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Sexifying your call center

A short break from the Android series, but still on the subject of enterprise mobility. This topic has lingered for quite a while in my mind and I thought it was time to share it to the large audience.

Not new, not the first

This is not a new idea. I first thought of it somewhere at the end of 2010, early 2011 and presented it on an SAP event in April 2011. I’m also probably not the first to think of it, as I have googled around a bit and found that multiple people had come up with the idea as well. None the less, it’s still very relevant, and nobody has actually put it to practice. Not that I know of at least. So I’ll launch it again and implement it myself if nobody else will.

Sexifying your call center

In job ads, working at a call center is always represented by a picture of a smiling, stylish, sporty guy or girl, all claiming that they have the best job in the world. It’s divers and challenging, you have a lot of social contact with the clients, enthusiast colleagues and a state of the art work environment. That’s what I call marketing!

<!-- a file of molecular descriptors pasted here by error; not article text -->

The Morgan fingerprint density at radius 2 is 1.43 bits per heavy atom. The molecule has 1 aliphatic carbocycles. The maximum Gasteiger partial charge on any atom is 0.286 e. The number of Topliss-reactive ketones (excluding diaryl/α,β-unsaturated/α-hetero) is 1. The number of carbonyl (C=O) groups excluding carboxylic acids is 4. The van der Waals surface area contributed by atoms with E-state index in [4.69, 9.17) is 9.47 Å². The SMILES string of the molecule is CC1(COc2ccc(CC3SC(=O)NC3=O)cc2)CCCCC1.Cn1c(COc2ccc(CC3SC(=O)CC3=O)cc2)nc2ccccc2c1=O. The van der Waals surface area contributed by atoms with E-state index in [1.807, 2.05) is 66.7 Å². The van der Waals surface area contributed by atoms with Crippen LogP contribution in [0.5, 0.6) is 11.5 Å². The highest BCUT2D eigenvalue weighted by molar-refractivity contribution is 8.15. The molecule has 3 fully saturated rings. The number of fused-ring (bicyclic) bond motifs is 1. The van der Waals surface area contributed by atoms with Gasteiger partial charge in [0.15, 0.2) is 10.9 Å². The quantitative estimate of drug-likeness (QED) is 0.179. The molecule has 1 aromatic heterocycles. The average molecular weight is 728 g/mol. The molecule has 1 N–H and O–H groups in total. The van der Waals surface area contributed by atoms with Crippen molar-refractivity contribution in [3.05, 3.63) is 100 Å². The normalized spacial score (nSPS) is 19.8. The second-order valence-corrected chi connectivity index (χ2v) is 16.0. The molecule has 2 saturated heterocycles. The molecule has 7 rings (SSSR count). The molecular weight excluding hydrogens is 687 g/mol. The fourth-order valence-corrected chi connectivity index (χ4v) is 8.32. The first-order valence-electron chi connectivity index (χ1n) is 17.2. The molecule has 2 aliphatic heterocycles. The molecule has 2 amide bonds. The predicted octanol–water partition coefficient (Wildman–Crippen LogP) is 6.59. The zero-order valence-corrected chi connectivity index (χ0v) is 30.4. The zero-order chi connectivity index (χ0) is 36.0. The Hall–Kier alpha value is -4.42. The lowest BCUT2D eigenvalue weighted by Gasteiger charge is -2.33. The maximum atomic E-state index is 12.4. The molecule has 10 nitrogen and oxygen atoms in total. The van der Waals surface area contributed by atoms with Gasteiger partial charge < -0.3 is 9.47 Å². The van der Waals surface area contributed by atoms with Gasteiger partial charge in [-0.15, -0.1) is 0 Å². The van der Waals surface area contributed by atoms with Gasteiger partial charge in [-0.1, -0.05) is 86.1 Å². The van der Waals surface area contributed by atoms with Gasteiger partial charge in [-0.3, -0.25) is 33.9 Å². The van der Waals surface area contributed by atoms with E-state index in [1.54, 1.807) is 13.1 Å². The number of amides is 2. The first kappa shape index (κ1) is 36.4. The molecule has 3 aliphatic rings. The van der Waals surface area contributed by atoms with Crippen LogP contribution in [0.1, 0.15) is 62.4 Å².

Now for reality; Narrow desks, cluttered with a bulky old desktop pc and an equally big phone with a multitude of mysterious buttons. Post it’s stuck to every available square centimeter. Depressed looking people, who have all lost their unique touch and just blend in with the room. They are wearing a headset and answering complaint calls with a cheery voice, whilst looking as if they’re about to tie a rope around someone’s neck. Their own, or that of the person on the end of the line, they don’t care anymore.

Strangely enough, all technology is available to make their lives a lot more cheerful. Using the right tools, you could transform that office into a lounge of Zen. The best of psychologists would not be able to turn the depressed employees into the cheerful and proud individuals that they could become by giving them the right equipment. Throw out those cramped little desks, clear out the entire room, burn those old desktop, please… But surely, you wouldn’t throw away the big phones? That’s the main tool for anyone working in a call center, right?